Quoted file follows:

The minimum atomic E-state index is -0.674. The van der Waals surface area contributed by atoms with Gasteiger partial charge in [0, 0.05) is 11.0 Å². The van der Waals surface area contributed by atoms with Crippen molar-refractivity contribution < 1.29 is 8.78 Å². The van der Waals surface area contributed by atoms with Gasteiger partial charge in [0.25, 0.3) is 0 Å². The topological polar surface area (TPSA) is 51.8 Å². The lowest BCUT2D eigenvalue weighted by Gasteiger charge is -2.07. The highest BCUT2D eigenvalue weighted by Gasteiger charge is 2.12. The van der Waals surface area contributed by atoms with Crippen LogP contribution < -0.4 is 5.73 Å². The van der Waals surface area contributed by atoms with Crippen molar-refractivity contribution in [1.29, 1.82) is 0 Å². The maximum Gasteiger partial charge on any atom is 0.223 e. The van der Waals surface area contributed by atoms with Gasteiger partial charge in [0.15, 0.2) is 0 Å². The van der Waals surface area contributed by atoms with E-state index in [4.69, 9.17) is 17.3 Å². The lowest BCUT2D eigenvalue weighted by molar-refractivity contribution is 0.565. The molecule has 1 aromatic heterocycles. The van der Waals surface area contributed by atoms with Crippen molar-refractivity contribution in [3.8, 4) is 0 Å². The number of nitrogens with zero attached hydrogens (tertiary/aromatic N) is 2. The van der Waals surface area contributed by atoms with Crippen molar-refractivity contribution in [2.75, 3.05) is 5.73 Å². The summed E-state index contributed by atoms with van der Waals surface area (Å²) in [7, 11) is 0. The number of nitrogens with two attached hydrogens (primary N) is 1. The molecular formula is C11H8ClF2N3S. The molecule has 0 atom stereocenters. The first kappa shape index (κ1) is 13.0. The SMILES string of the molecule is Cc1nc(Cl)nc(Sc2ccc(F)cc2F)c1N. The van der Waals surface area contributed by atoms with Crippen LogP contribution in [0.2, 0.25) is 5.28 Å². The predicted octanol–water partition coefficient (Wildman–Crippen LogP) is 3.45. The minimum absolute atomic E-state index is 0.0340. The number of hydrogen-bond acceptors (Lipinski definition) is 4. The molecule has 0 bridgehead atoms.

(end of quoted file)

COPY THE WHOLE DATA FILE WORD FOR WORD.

The minimum atomic E-state index is -0.674. The van der Waals surface area contributed by atoms with Gasteiger partial charge in [0, 0.05) is 11.0 Å². The van der Waals surface area contributed by atoms with Crippen molar-refractivity contribution < 1.29 is 8.78 Å². The van der Waals surface area contributed by atoms with Gasteiger partial charge in [0.25, 0.3) is 0 Å². The topological polar surface area (TPSA) is 51.8 Å². The lowest BCUT2D eigenvalue weighted by Gasteiger charge is -2.07. The highest BCUT2D eigenvalue weighted by Gasteiger charge is 2.12. The van der Waals surface area contributed by atoms with Crippen LogP contribution < -0.4 is 5.73 Å². The van der Waals surface area contributed by atoms with Crippen molar-refractivity contribution in [1.29, 1.82) is 0 Å². The maximum Gasteiger partial charge on any atom is 0.223 e. The van der Waals surface area contributed by atoms with Gasteiger partial charge in [0.15, 0.2) is 0 Å². The van der Waals surface area contributed by atoms with E-state index in [4.69, 9.17) is 17.3 Å². The lowest BCUT2D eigenvalue weighted by molar-refractivity contribution is 0.565. The molecule has 1 aromatic heterocycles. The van der Waals surface area contributed by atoms with Crippen molar-refractivity contribution in [3.8, 4) is 0 Å². The number of nitrogens with zero attached hydrogens (tertiary/aromatic N) is 2. The van der Waals surface area contributed by atoms with Crippen molar-refractivity contribution in [2.75, 3.05) is 5.73 Å². The summed E-state index contributed by atoms with van der Waals surface area (Å²) in [7, 11) is 0. The number of nitrogens with two attached hydrogens (primary N) is 1. The molecular formula is C11H8ClF2N3S. The molecule has 0 atom stereocenters. The first kappa shape index (κ1) is 13.0. The SMILES string of the molecule is Cc1nc(Cl)nc(Sc2ccc(F)cc2F)c1N. The van der Waals surface area contributed by atoms with Crippen LogP contribution in [0.2, 0.25) is 5.28 Å². The predicted octanol–water partition coefficient (Wildman–Crippen LogP) is 3.45. The minimum absolute atomic E-state index is 0.0340. The number of hydrogen-bond acceptors (Lipinski definition) is 4. The molecule has 0 bridgehead atoms.